Bogs’ peat moss a natural sink for carbon storage
LITTLE CURRENT – The 382 acre Bidwell bog nature preserve and hiking trail certainly doesn’t attract the attention of its nearby neighbour, the Cup and Saucer, but this unassuming piece of land is a star in its own right. The property is a diverse mix of forest, rare savannah landscape and peat bog. Escarpment Biosphere Conservancy (EBC), which owns the preserve, calls it a “rare ecological community at this latitude.”
The Bidwell bog contains rare plant species including swamp pink, rare cotton grasses and few-flowered sedge. Orchids can be seen in season. There’s another reason to celebrate the bog: peatlands are natural carbon stores, contributing to climate regulation and a healthy biodiversity.
While the Bidwell bog itself is not particularly large (likely a small southern remnant of Canada’s vast northern muskegs), the more than three million square kilometres of global peatlands represent almost three percent of the earth’s land surface and contain greater than 550 gigatonnes of carbon, which represents more than 42 percent of all soil carbon and exceeds the carbon stored in all other vegetation types, including forests. This occurs as large amounts of carbon are fixed from the atmosphere into plant tissues through the process of photosynthesis; the carbon is locked away in the peat soils.
Peat is made up of sphagnum and other mosses. These hold a large amount of water and contain compounds that inhibit decomposition. Peat builds up slowly over centuries and is mostly found in northern latitudes. Because it accumulates carbon over a long period of time, global peatlands contain more carbon than all of the world’s plants and trees.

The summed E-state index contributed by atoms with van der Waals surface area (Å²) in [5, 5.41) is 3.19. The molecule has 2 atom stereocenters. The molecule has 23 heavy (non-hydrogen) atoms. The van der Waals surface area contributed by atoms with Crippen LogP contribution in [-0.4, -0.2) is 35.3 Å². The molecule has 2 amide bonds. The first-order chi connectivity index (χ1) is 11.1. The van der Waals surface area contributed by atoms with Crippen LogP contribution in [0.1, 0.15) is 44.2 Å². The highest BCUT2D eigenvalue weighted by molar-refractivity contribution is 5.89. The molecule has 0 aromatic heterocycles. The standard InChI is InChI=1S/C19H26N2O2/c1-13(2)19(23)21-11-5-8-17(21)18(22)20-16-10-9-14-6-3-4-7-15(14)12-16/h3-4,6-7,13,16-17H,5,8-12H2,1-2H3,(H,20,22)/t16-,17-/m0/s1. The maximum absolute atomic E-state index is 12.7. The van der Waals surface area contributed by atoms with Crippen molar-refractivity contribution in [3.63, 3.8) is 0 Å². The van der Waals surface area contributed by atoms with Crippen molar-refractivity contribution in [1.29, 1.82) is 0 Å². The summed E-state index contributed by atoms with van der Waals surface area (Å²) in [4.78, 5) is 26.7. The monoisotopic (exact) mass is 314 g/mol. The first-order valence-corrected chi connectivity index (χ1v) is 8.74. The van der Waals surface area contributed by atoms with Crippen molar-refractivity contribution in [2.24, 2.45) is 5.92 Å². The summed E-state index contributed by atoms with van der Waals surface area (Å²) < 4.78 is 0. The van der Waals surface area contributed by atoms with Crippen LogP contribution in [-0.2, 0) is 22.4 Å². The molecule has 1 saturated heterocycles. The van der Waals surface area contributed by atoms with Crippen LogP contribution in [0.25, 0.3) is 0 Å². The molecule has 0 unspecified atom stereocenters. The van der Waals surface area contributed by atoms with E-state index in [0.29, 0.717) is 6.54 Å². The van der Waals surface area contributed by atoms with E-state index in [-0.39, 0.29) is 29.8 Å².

Gardeners use peat to improve soil and in some parts of the world peatlands supply food and fibre but are often damaged by drainage, conversion to agricultural lands or through mining for fuel. Damaged peatlands release large amounts of carbon dioxide (CO2) back into the atmosphere.
Warming temperatures can dry out bogs, which can make them more susceptible to fires and also to more intense fires. The sphagnum moss in a healthy bog will hold a lot of water, which is why gardeners find it so useful. Typically, only the top few inches will burn in a healthy bog. A warming climate and longer drought events will dry the peat, allowing more oxygen to travel to the roots of trees and other plants. The trees then grow bigger, drawing more water from the peat. They also provide more shade allowing for increased growth of other mosses that are more combustible than sphagnum.
Peat fires have many causes, including lightning and human activity, and can smolder for weeks or months, releasing large amounts of carbon into the atmosphere. In July 2016, a peat fire in southern Ontario’s Wainfleet bog was exacerbated by an ongoing dry spell. The fire burned for three weeks and generated air quality warnings for nearby residents; a fire in 2012 caused by lightning also burned and smoldered for several weeks.
Judith Jones of Winter Spider Eco-Consulting said she has heard of fires smouldering for a long time in peatlands but there is always water underneath, causing the fire to eventually burn out. She noted that the Bidwell bog is surrounded by a moat and any peat fire would be unlikely to spread into the surrounding forest.
The good news is that research has demonstrated that wetting peatland reduces fire risk. Peatlands have been restored post-fire over time, but recovery is not guaranteed, particularly in a warming climate and the hot, dry conditions that favoured the Wainfleet fires are likely to continue to worsen under climate change.
The Bidwell bog can be accessed off Highway 540, roughly 800 metres north of Bidwell Road, or at the Bidwell Road trail entry, about 500 metres from Highway 540 intersection.